The Story of the Universal Classic Monsters
The Story of the Universal Classic Monsters

The Story of the Universal Classic Monsters

Larry Holzwarth - October 18, 2019

The Story of the Universal Classic Monsters
Bela Lugosi in costume as Frankenstein’s monster, still copied widely every Halloween by celebrants. Wikimedia

25. The Universal Monsters became and remain American icons, seen every Halloween

The Universal Classic Monsters were born in the early days of talking movies, out of black and white films set in gloomy tones, sprinkled with the myths of Eastern Europe. Their initial impact was one of awe at the filmmaker’s ability to frighten the audience. More jaded later audiences learned to regard them with a snicker. Their images are recalled throughout the year, but never more so than in the days and nights as Halloween approaches. At every Halloween party, someone is likely to appear as one of them, in serious homage or in campy spoof. Sexy vampires have become as common as scary.

But the monsters worked their way into American culture and American history and they retain their place, though their ability to shock and frighten has faded into the mists which were so much a part of their image. Today they are regarded with fond amusement, an annual entity like the Easter Bunny or green beer for Saint Patrick’s Day. Every decade or so they seem to reappear, resurging like a delayed tide. Perhaps its just a quirk of the common memory reminding us all, deep down in some primitive instinct, “Even a man who is pure in heart and who says his prayers by night, may become a wolf when the wolfbane blooms and the Autumn moon is bright”.

 

Where do we find this stuff? Here are our sources:

“Legendary Comics Reunites Horror Icons Bela Lugosi and Dracula for New Graphic Novel”. Graeme McMillan, The Hollywood Reporter. October 10, 2019

“Frankenstein”. Alfred Rushford Greason, Variety. December 8, 1931

“Boris Karloff: More than a Monster”. Stephen Jacobs. 2011

“Claude Rains Makes His Film Debut in a Version of H. G. Wells’s Novel ‘The Invisible Man'”. Mordaunt Hall, The New York Times. November 18, 1933

“Lon Chaney Jr: Horror Film Star”. Don G. Smith. 1996

“The Monster Movies of Universal Studios”. James L. Neibaur. 2017

“The Films of Lon Chaney”. Michael F. Blake. 1998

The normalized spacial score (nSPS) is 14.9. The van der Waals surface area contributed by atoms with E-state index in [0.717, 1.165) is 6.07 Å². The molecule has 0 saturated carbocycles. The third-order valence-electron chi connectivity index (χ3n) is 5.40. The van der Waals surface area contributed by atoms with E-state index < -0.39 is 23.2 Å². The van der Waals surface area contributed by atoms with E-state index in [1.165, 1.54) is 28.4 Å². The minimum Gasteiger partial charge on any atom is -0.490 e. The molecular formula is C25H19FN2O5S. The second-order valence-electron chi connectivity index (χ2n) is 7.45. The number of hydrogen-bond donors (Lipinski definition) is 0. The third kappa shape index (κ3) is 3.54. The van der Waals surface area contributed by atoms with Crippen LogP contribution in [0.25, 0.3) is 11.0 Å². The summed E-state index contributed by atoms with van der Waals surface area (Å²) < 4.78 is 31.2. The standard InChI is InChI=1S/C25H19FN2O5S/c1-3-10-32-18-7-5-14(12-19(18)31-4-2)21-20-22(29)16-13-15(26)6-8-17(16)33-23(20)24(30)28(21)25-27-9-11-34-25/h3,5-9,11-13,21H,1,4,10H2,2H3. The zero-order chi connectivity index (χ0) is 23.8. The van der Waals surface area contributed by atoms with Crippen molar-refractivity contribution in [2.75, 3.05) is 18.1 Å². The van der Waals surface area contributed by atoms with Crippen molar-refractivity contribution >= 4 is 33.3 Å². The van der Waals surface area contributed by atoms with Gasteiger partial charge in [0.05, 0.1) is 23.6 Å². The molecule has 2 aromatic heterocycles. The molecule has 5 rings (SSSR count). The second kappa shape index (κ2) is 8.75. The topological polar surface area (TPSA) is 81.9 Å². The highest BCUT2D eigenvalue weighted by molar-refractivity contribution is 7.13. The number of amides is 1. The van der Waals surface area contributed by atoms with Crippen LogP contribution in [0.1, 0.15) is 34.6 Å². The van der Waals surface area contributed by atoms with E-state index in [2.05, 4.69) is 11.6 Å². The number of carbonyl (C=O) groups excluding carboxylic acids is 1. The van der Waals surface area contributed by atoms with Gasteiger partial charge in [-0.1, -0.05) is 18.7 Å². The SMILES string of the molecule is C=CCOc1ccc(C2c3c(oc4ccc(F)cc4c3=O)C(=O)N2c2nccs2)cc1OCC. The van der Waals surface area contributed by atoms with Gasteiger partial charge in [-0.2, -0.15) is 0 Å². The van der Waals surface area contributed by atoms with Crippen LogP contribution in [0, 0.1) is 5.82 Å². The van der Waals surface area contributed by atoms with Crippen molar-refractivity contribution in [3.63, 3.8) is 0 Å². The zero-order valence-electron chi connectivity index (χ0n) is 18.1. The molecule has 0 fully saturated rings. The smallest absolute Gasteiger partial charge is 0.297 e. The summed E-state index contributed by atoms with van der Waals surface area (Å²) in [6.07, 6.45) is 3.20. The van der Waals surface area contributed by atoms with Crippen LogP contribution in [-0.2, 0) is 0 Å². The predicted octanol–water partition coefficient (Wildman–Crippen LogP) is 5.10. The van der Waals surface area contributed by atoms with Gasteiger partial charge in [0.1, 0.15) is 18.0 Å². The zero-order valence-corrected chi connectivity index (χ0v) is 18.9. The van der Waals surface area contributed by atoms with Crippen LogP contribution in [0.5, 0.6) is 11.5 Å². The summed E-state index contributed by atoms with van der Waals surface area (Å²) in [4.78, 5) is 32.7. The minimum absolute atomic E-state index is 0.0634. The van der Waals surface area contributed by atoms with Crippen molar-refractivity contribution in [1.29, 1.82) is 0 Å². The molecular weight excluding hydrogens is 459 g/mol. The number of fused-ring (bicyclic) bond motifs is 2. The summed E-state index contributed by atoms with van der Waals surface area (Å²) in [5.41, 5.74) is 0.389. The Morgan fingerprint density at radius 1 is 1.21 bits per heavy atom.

“Inner Sanctum Mysteries: Behind the Creaking Door”. Martin Grams. 2003

“Universal Horrors: The Studio’s Classic Films, 1931 – 46”. M. Brunas, J Brunas, and Tom Weaver. 1990

“Review: Son of Frankenstein”. Variety. December 31, 1938

“Bela Lugosi and Boris Karloff: the expanded story of a haunting collaboration”. Gregory William Mank. 2009

“Bela Lugosi: Dreams and Nightmares”. Gary Rhodes. 2007

“Hollywood Horror: From Gothic to Cosmic”. Mark A. Vieira. 2003

“Abbott and Costello in Hollywood”. Bob Furmanek; Ron Palumbo. 1991

“An in-depth look at ‘Creature from the Black Lagoon’. Bob Furmanek and Greg Kintz, 3d film archive. Online

“The Creature Chronicles: Exploring the Black Lagoon Trilogy”. Tom Weaver, David Schecter, and Steve Kronenberg. 2014

“Chicago TV Horror Movie Shows from Shock Theater to Svengoolie”. Ted Okuda and Mark Yurkiw. 2007

“About Us. Famous Monsters of Filmland”. American Gothic Press. Online

“Aurora Monster Models – turning every boy’s dream into a nightmare”. Nige Burton, Classic Monsters.com. Online

“The Munsters: A Trip Down Mockingbird Lane”. Stephen Cox. 2006

“Monsters: They started out just a little bit nervous”. Article under brands, General Mills. Online

“Hollywood Flashback: Boris Karloff Played His Final Creature in 1966’s ‘Grinch'”. Bill Higgins, The Hollywood Reporter. November 8, 2018

“Screen: Langella’s Seductive Dracula Adapted From Stage”. Janet Maslin, The New York Times. July 13, 1979

“‘When the wolfbane blooms’ – birth of the werewolf”. Article, Universal Monsters Universe. Online

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